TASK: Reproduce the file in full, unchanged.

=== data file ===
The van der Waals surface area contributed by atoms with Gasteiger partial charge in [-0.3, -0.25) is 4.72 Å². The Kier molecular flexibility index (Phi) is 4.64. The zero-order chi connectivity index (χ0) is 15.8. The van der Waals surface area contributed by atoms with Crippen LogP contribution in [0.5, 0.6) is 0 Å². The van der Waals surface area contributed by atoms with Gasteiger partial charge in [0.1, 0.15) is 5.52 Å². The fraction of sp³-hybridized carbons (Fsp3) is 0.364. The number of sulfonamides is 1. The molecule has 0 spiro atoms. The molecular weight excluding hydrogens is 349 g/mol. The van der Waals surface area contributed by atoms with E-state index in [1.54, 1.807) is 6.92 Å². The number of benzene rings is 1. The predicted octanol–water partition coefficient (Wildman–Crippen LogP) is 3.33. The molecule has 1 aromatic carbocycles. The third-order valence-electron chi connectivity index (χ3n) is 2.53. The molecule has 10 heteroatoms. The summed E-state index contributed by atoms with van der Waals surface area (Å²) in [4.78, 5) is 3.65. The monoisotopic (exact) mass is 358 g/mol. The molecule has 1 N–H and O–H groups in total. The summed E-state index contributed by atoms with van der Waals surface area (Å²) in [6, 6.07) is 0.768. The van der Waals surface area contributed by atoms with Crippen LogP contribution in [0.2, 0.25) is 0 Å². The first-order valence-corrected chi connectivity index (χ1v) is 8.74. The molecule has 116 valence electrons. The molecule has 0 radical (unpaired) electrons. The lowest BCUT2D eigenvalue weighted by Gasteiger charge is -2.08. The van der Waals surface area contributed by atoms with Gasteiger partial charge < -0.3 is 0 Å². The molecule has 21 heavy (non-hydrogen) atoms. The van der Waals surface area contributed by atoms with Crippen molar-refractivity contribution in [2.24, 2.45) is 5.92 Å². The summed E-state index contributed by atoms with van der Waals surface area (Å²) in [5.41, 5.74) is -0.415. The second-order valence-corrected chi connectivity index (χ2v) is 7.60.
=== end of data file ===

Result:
The van der Waals surface area contributed by atoms with Gasteiger partial charge in [-0.3, -0.25) is 4.72 Å². The Kier molecular flexibility index (Phi) is 4.64. The zero-order chi connectivity index (χ0) is 15.8. The van der Waals surface area contributed by atoms with Crippen LogP contribution in [0.5, 0.6) is 0 Å². The van der Waals surface area contributed by atoms with Gasteiger partial charge in [0.1, 0.15) is 5.52 Å². The fraction of sp³-hybridized carbons (Fsp3) is 0.364. The number of sulfonamides is 1. The molecule has 0 spiro atoms. The molecular weight excluding hydrogens is 349 g/mol. The van der Waals surface area contributed by atoms with E-state index in [1.54, 1.807) is 6.92 Å². The number of benzene rings is 1. The predicted octanol–water partition coefficient (Wildman–Crippen LogP) is 3.33. The molecule has 1 aromatic carbocycles. The third-order valence-electron chi connectivity index (χ3n) is 2.53. The molecule has 10 heteroatoms. The summed E-state index contributed by atoms with van der Waals surface area (Å²) in [4.78, 5) is 3.65. The monoisotopic (exact) mass is 358 g/mol. The molecule has 1 N–H and O–H groups in total. The summed E-state index contributed by atoms with van der Waals surface area (Å²) in [6, 6.07) is 0.768. The van der Waals surface area contributed by atoms with Crippen LogP contribution in [0.2, 0.25) is 0 Å². The first-order valence-corrected chi connectivity index (χ1v) is 8.74. The molecule has 116 valence electrons. The molecule has 0 radical (unpaired) electrons. The lowest BCUT2D eigenvalue weighted by Gasteiger charge is -2.08. The van der Waals surface area contributed by atoms with Gasteiger partial charge < -0.3 is 0 Å². The molecule has 21 heavy (non-hydrogen) atoms. The van der Waals surface area contributed by atoms with Crippen molar-refractivity contribution in [2.24, 2.45) is 5.92 Å². The summed E-state index contributed by atoms with van der Waals surface area (Å²) in [5.41, 5.74) is -0.415. The second-order valence-corrected chi connectivity index (χ2v) is 7.60.